Why did movie reviewer Paul Daza give Christopher Nolan’s movie 5 Spots?

For the vast majority of moviegoers, the Hollywood summer of 2010 will be remembered with great fondness for Toy Story 3. For me, writer/director Christopher Nolan’s mind-manipulating, brain-bending Inception is THE defining movie of the season, if not the entire year. It’s one of those ultra rare movies that actually lives up to the hype and even surpasses the most fanatical expectations.


Because my full enjoyment of the movie was slightly diminished by a Hollywood review that revealed and spoiled a crucial detail about one of the female characters, I won’t provide a detailed plot summary here. Suffice it to say that there’s so much more to Inception than was hinted at in the trailer. Yes, one character’s mind is the scene of a crime, and yes, the crime’s perpetrators are a team of specialists played by Joseph Gordon Levitt, Ken Watanabe, Dileep Rao, Tom Hardy, Ellen Page and led by Leonardo DiCaprio. But this is merely the setup. The specifics of this trippy, breathtaking ride through the mazes of the mind will surely be the most intellectually absorbing 145 minutes you’ll spend in a movie theater this year and for many years to come.


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Leonardo DiCaprio stars in Inception


I can’t think of any other film which enthralled its viewers not mainly with its grade A cast, pixel-perfect visual effects and other flawless production values, but with its provocative IDEAS. Though only theoretical, the assertions which writer/director Chris Nolan makes in Inception about dreams and the subconscious all make sense, because he’s able to relate these to familiar, common experiences. Most of us have experienced what it’s like to fall from a height in a dream (a key plot point in the film), and we’ve all woken up from a dream that felt like it unfolded not just over a few hours, but over several days. In terms of inspiring viewers to want to know more about a particular topic, Inception will probably do for dreaming what the Indiana Jones movies did for archeology, and what The Da Vinci Code did for Leonardo Da Vinci. This is no small achievement, especially for a film which sprang from the mind of a filmmaker whose greatest prior success was The Dark Knight, the top-grossing movie ever made about a comic book superhero. Thanks to Inception, there will probably be thousands of young folk out there who will now want to devote their lives to studying dreams and the subconscious.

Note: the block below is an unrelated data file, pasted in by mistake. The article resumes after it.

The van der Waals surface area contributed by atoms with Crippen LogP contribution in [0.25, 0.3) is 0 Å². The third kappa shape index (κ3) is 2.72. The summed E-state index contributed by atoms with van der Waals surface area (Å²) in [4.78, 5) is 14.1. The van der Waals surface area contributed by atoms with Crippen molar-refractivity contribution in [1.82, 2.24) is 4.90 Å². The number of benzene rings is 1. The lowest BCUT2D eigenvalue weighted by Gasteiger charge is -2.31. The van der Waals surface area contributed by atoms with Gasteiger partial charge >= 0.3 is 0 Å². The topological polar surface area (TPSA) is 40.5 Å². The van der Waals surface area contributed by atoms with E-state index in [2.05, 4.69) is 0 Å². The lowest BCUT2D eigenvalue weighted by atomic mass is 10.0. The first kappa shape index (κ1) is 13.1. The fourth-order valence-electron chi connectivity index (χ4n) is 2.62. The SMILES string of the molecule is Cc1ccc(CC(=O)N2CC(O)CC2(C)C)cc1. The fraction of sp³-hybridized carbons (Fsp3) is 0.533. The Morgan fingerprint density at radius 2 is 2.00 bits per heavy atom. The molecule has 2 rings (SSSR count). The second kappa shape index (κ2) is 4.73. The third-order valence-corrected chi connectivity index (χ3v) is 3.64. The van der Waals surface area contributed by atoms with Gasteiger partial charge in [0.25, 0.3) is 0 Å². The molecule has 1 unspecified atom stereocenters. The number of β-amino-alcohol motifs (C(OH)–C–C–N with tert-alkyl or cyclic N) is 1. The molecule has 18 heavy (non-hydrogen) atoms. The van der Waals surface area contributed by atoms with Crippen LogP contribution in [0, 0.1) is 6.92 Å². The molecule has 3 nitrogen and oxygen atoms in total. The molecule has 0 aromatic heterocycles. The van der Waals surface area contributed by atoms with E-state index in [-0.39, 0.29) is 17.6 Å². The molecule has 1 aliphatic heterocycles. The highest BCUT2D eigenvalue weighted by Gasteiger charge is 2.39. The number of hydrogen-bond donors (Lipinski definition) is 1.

Also praiseworthy is the manner in which Nolan handles all his tricky exposition onscreen. The discussions about dreams never become dull because the characters use words and analogies that are easy to understand. Also helpful are the mesmerizing performances of the actors, who deliver their loaded lines quickly but efficiently, with no desire to waste the audience’s valuable time. These and the tightness of the editing are the reasons why Inception, even though it clocks in at 2 hours and 25 minutes, does not feel a minute too long or too short. That’s all the more stunning when you experience the film’s white-knuckle climax and see how Nolan and his editor successfully stretched six seconds of real time into a 15-minute tour de force involving an army of snow mobiles, a corridor with zero gravity, and an old man whose last moments on earth recall the finale of another mind-bending movie classic, 2001: A Space Odyssey.

Was that a dream or is it real? This is the question that you will repeatedly ask yourself as Inception unravels. The events depicted in the movie aside, Inception is, thankfully, very very real. Thank you, Christopher Nolan, for sharing this dream of a movie with us, and for assuring movie lovers everywhere that there’s still hope for those who constantly dream of better movies to behold during their waking hours.

Rating: ..... 5 out of 5 Spots



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Photographs from Warner Bros. Pictures.

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